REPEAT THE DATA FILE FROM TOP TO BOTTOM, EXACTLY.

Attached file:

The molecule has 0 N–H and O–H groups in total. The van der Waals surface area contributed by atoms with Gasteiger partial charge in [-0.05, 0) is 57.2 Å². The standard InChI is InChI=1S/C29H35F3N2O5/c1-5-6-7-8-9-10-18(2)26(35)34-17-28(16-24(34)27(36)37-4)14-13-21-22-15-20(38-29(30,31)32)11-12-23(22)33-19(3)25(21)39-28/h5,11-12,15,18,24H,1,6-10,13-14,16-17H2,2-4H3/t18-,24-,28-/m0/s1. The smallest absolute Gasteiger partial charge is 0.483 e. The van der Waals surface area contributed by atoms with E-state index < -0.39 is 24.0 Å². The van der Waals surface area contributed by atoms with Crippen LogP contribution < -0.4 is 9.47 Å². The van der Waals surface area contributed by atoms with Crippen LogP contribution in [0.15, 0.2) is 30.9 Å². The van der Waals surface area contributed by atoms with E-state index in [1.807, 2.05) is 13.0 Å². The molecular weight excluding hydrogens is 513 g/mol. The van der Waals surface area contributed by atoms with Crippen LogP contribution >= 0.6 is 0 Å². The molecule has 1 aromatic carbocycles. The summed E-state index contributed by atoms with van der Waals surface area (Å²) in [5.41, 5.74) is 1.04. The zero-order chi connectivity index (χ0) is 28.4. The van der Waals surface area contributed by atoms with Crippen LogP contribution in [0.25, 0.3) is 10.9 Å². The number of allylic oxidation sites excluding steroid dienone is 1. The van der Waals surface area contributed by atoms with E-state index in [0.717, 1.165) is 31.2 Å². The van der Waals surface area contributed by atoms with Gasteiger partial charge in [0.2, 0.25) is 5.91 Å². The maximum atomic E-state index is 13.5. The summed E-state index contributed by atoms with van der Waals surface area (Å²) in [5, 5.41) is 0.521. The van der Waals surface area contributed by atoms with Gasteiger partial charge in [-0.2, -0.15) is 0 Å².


The molecule has 0 N–H and O–H groups in total. The van der Waals surface area contributed by atoms with Gasteiger partial charge in [-0.05, 0) is 57.2 Å². The standard InChI is InChI=1S/C29H35F3N2O5/c1-5-6-7-8-9-10-18(2)26(35)34-17-28(16-24(34)27(36)37-4)14-13-21-22-15-20(38-29(30,31)32)11-12-23(22)33-19(3)25(21)39-28/h5,11-12,15,18,24H,1,6-10,13-14,16-17H2,2-4H3/t18-,24-,28-/m0/s1. The smallest absolute Gasteiger partial charge is 0.483 e. The van der Waals surface area contributed by atoms with E-state index < -0.39 is 24.0 Å². The van der Waals surface area contributed by atoms with Crippen LogP contribution < -0.4 is 9.47 Å². The van der Waals surface area contributed by atoms with Crippen LogP contribution in [0.15, 0.2) is 30.9 Å². The van der Waals surface area contributed by atoms with E-state index in [1.807, 2.05) is 13.0 Å². The molecular weight excluding hydrogens is 513 g/mol. The van der Waals surface area contributed by atoms with Crippen LogP contribution >= 0.6 is 0 Å². The molecule has 1 aromatic carbocycles. The summed E-state index contributed by atoms with van der Waals surface area (Å²) in [5.41, 5.74) is 1.04. The zero-order chi connectivity index (χ0) is 28.4. The van der Waals surface area contributed by atoms with Crippen LogP contribution in [0.25, 0.3) is 10.9 Å². The number of allylic oxidation sites excluding steroid dienone is 1. The van der Waals surface area contributed by atoms with E-state index in [0.717, 1.165) is 31.2 Å². The van der Waals surface area contributed by atoms with Gasteiger partial charge in [0.2, 0.25) is 5.91 Å². The maximum atomic E-state index is 13.5. The summed E-state index contributed by atoms with van der Waals surface area (Å²) in [5, 5.41) is 0.521. The van der Waals surface area contributed by atoms with Gasteiger partial charge in [-0.2, -0.15) is 0 Å².